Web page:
The moral philosopher could see many possible viewpoints and theories that were applicable to this situation (of course!). She said that consequentialism was likely the most applicable methodology to apply to this conversation: “What sort of consequences count as good consequences? How are the consequences judged and who judges them?”

She said, “Let’s make an assumption– a good action is one that results in an increase in pleasure, and the best action is one that results in the most pleasure for the greatest number.” “OK” I said, “that would be the opposite of my experience of starting a blog and having fun with expression about ideas and issues that are important to me; the idea that writing is a healthy outlet.” To which the philosopher responds, “Yeah but someone is gaining pleasure from it; often the author struggles and suffers for the reader’s sake.” Political liberty or political liberations can feel as pleasurable as the more ephemeral and physical pleasures. Conflicts and tensions, between the extreme points of view, are standard to ANY transition. From strife and discomfort emerges a higher moral ground. And the higher moral ground never just emerges by itself; it always relies on someone pushing for it.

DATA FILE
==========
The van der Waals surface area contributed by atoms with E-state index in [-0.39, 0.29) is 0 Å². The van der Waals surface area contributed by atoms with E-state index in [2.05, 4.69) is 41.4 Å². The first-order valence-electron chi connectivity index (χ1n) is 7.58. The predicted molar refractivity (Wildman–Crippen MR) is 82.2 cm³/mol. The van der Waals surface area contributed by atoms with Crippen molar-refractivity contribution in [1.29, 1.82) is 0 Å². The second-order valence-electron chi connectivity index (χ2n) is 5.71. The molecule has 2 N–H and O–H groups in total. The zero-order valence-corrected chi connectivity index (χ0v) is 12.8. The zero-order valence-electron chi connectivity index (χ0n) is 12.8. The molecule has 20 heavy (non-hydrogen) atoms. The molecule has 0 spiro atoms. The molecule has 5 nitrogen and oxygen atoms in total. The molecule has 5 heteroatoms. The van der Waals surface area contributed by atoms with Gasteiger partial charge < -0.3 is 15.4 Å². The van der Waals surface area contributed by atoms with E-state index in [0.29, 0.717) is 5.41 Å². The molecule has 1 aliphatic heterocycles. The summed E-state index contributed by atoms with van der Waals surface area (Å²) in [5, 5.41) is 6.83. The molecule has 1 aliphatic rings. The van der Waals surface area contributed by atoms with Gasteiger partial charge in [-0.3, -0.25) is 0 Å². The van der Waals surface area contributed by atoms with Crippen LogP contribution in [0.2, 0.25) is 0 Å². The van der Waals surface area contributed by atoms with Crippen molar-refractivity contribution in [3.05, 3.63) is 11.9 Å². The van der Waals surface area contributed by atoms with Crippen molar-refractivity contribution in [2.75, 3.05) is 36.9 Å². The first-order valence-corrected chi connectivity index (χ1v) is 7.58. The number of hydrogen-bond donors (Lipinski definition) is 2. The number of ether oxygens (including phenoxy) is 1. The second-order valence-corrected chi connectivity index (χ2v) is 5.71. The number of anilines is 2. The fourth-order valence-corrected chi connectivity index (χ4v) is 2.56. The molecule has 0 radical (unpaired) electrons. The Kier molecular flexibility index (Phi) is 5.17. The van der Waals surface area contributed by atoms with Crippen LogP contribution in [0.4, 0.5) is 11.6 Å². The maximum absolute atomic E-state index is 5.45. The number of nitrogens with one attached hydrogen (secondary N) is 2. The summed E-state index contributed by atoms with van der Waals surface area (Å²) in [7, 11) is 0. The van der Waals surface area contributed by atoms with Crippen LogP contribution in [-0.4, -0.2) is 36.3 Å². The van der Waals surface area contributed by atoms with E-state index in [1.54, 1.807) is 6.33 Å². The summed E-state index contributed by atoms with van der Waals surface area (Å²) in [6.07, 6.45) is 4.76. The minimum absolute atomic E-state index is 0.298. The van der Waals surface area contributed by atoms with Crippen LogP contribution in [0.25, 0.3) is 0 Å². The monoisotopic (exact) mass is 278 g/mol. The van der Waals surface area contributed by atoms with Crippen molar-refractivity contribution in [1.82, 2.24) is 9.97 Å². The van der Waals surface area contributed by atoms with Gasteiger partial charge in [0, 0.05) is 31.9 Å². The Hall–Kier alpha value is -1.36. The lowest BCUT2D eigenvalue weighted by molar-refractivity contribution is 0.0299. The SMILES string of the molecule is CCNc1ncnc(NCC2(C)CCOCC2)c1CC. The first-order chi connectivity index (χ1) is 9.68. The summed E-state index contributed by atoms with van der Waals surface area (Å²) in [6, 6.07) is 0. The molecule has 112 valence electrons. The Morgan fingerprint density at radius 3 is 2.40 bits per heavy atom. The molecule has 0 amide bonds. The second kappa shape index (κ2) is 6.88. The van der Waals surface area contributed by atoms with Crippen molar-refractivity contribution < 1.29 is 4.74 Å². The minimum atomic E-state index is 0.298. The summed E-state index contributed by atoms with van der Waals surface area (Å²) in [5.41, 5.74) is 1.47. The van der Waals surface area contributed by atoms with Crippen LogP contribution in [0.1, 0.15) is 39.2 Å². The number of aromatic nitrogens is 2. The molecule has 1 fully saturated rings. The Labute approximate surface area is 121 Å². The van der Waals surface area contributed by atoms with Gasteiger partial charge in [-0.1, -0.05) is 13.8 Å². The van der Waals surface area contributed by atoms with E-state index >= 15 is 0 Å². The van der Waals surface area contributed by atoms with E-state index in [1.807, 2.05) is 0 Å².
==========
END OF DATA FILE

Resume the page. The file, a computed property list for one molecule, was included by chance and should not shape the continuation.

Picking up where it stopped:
Finally, the professional who works with youth and the internet, teaching Media Literacy said, “this issue of freedom of expression and the internet as a tool for social and political change is fascinating at this moment in history. How do you teach a generation of children about the power of the internet to educate and modilize, while at the same time teaching them about the power of the internet to manipulate, fabricate, and tabulate to a fault.” She felt that my characters were exhibiting exactly the tenor of a perfect debate about the use and misuse of the internet platform.